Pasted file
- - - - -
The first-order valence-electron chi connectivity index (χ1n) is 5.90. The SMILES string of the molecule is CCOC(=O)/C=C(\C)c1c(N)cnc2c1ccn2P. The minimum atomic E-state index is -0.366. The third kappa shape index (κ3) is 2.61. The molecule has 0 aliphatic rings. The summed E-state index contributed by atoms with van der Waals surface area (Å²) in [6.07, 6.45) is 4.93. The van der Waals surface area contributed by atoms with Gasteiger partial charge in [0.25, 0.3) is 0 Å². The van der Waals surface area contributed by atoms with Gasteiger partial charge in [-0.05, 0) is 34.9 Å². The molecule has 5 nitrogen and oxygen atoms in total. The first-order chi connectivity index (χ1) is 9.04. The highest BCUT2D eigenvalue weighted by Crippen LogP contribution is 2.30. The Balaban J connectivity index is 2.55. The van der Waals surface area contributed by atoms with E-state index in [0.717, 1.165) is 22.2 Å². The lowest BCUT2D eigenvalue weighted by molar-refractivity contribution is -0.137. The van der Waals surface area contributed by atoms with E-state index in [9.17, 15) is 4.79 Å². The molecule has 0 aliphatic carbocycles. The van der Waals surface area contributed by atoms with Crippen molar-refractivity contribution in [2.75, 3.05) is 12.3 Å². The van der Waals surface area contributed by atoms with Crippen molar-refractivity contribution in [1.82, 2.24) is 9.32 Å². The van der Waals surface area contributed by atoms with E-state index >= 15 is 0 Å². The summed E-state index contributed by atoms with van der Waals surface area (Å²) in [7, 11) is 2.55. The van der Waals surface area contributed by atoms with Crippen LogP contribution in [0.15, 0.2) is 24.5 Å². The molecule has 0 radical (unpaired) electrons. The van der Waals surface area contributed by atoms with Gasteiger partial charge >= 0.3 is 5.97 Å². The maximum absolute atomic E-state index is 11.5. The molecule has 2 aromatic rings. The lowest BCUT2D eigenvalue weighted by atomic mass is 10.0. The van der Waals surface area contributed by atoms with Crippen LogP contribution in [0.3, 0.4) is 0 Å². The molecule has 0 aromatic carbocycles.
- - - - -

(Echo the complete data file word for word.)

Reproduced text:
The first-order valence-electron chi connectivity index (χ1n) is 5.90. The SMILES string of the molecule is CCOC(=O)/C=C(\C)c1c(N)cnc2c1ccn2P. The minimum atomic E-state index is -0.366. The third kappa shape index (κ3) is 2.61. The molecule has 0 aliphatic rings. The summed E-state index contributed by atoms with van der Waals surface area (Å²) in [6.07, 6.45) is 4.93. The van der Waals surface area contributed by atoms with Gasteiger partial charge in [0.25, 0.3) is 0 Å². The van der Waals surface area contributed by atoms with Gasteiger partial charge in [-0.05, 0) is 34.9 Å². The molecule has 5 nitrogen and oxygen atoms in total. The first-order chi connectivity index (χ1) is 9.04. The highest BCUT2D eigenvalue weighted by Crippen LogP contribution is 2.30. The Balaban J connectivity index is 2.55. The van der Waals surface area contributed by atoms with E-state index in [0.717, 1.165) is 22.2 Å². The lowest BCUT2D eigenvalue weighted by molar-refractivity contribution is -0.137. The van der Waals surface area contributed by atoms with E-state index in [9.17, 15) is 4.79 Å². The molecule has 0 aliphatic carbocycles. The van der Waals surface area contributed by atoms with Crippen molar-refractivity contribution in [2.75, 3.05) is 12.3 Å². The van der Waals surface area contributed by atoms with Crippen molar-refractivity contribution in [1.82, 2.24) is 9.32 Å². The van der Waals surface area contributed by atoms with E-state index >= 15 is 0 Å². The summed E-state index contributed by atoms with van der Waals surface area (Å²) in [7, 11) is 2.55. The van der Waals surface area contributed by atoms with Crippen LogP contribution in [0.15, 0.2) is 24.5 Å². The molecule has 0 radical (unpaired) electrons. The van der Waals surface area contributed by atoms with Gasteiger partial charge >= 0.3 is 5.97 Å². The maximum absolute atomic E-state index is 11.5. The molecule has 2 aromatic rings. The lowest BCUT2D eigenvalue weighted by atomic mass is 10.0. The van der Waals surface area contributed by atoms with Crippen LogP contribution in [0.3, 0.4) is 0 Å². The molecule has 0 aromatic carbocycles.